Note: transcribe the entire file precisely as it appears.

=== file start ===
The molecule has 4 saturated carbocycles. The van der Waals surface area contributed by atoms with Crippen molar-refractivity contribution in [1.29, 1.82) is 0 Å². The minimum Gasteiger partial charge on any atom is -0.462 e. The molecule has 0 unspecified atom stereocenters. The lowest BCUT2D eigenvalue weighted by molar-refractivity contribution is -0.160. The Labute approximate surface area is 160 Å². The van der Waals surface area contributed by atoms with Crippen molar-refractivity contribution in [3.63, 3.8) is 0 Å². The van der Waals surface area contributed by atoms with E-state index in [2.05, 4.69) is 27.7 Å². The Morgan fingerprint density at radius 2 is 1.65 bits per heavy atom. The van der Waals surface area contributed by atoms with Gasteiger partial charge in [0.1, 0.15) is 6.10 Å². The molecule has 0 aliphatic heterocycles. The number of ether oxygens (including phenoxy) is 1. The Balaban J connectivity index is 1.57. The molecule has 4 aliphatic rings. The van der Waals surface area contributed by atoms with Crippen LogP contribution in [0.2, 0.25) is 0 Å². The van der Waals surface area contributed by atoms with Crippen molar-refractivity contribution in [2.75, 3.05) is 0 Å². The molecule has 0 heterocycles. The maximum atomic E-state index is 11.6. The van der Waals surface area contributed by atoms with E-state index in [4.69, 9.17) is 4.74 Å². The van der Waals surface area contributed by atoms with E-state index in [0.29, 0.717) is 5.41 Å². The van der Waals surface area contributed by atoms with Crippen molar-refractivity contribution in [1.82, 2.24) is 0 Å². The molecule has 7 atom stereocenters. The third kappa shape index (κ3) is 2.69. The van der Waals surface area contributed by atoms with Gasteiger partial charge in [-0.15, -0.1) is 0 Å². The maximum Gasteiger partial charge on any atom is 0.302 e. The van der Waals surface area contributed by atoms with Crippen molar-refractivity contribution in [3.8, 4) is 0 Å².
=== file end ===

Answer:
The molecule has 4 saturated carbocycles. The van der Waals surface area contributed by atoms with Crippen molar-refractivity contribution in [1.29, 1.82) is 0 Å². The minimum Gasteiger partial charge on any atom is -0.462 e. The molecule has 0 unspecified atom stereocenters. The lowest BCUT2D eigenvalue weighted by molar-refractivity contribution is -0.160. The Labute approximate surface area is 160 Å². The van der Waals surface area contributed by atoms with Crippen molar-refractivity contribution in [3.63, 3.8) is 0 Å². The van der Waals surface area contributed by atoms with E-state index in [2.05, 4.69) is 27.7 Å². The Morgan fingerprint density at radius 2 is 1.65 bits per heavy atom. The van der Waals surface area contributed by atoms with Gasteiger partial charge in [0.1, 0.15) is 6.10 Å². The molecule has 0 aliphatic heterocycles. The number of ether oxygens (including phenoxy) is 1. The Balaban J connectivity index is 1.57. The molecule has 4 aliphatic rings. The van der Waals surface area contributed by atoms with Crippen LogP contribution in [0.2, 0.25) is 0 Å². The van der Waals surface area contributed by atoms with Crippen molar-refractivity contribution in [2.75, 3.05) is 0 Å². The molecule has 0 heterocycles. The maximum atomic E-state index is 11.6. The van der Waals surface area contributed by atoms with E-state index in [4.69, 9.17) is 4.74 Å². The van der Waals surface area contributed by atoms with E-state index in [0.29, 0.717) is 5.41 Å². The van der Waals surface area contributed by atoms with Crippen molar-refractivity contribution in [1.82, 2.24) is 0 Å². The molecule has 7 atom stereocenters. The third kappa shape index (κ3) is 2.69. The van der Waals surface area contributed by atoms with Gasteiger partial charge in [-0.15, -0.1) is 0 Å². The maximum Gasteiger partial charge on any atom is 0.302 e. The van der Waals surface area contributed by atoms with Crippen molar-refractivity contribution in [3.8, 4) is 0 Å².